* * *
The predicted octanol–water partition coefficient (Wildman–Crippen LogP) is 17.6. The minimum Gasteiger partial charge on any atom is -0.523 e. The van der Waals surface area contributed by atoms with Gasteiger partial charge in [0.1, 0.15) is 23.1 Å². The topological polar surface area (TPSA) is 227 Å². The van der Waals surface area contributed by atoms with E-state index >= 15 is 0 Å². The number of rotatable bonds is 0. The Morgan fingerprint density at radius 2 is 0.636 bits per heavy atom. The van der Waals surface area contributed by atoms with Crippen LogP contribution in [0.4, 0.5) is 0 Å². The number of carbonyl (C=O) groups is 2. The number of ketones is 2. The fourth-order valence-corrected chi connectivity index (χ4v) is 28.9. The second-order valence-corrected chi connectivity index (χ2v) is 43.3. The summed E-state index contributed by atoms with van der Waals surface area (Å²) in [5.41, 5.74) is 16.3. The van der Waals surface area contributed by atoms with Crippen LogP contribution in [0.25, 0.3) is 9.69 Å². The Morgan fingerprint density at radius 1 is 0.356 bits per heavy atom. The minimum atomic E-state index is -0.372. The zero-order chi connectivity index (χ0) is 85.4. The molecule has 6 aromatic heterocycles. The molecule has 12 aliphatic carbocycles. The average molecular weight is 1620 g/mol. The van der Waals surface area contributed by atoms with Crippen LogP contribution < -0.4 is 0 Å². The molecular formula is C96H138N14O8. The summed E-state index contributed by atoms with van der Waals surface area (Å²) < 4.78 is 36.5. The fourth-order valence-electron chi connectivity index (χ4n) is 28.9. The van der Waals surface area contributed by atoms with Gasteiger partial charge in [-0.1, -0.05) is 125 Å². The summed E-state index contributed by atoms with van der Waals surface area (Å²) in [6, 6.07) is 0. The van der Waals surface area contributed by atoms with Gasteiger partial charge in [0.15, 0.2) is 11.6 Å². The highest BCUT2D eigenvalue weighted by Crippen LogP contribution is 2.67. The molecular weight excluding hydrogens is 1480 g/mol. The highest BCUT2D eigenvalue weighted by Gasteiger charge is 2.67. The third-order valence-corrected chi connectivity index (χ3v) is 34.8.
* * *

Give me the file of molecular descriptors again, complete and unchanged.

The predicted octanol–water partition coefficient (Wildman–Crippen LogP) is 17.6. The minimum Gasteiger partial charge on any atom is -0.523 e. The van der Waals surface area contributed by atoms with Gasteiger partial charge in [0.1, 0.15) is 23.1 Å². The topological polar surface area (TPSA) is 227 Å². The van der Waals surface area contributed by atoms with E-state index >= 15 is 0 Å². The number of rotatable bonds is 0. The Morgan fingerprint density at radius 2 is 0.636 bits per heavy atom. The van der Waals surface area contributed by atoms with Crippen LogP contribution in [0.4, 0.5) is 0 Å². The number of carbonyl (C=O) groups is 2. The number of ketones is 2. The fourth-order valence-corrected chi connectivity index (χ4v) is 28.9. The second-order valence-corrected chi connectivity index (χ2v) is 43.3. The summed E-state index contributed by atoms with van der Waals surface area (Å²) in [5.41, 5.74) is 16.3. The van der Waals surface area contributed by atoms with Crippen LogP contribution in [0.25, 0.3) is 9.69 Å². The Morgan fingerprint density at radius 1 is 0.356 bits per heavy atom. The minimum atomic E-state index is -0.372. The zero-order chi connectivity index (χ0) is 85.4. The molecule has 6 aromatic heterocycles. The molecule has 12 aliphatic carbocycles. The average molecular weight is 1620 g/mol. The van der Waals surface area contributed by atoms with Crippen LogP contribution < -0.4 is 0 Å². The molecular formula is C96H138N14O8. The summed E-state index contributed by atoms with van der Waals surface area (Å²) < 4.78 is 36.5. The fourth-order valence-electron chi connectivity index (χ4n) is 28.9. The van der Waals surface area contributed by atoms with Gasteiger partial charge in [-0.1, -0.05) is 125 Å². The summed E-state index contributed by atoms with van der Waals surface area (Å²) in [6, 6.07) is 0. The van der Waals surface area contributed by atoms with Gasteiger partial charge in [0.15, 0.2) is 11.6 Å². The highest BCUT2D eigenvalue weighted by Crippen LogP contribution is 2.67. The molecular weight excluding hydrogens is 1480 g/mol. The highest BCUT2D eigenvalue weighted by Gasteiger charge is 2.67. The third-order valence-corrected chi connectivity index (χ3v) is 34.8.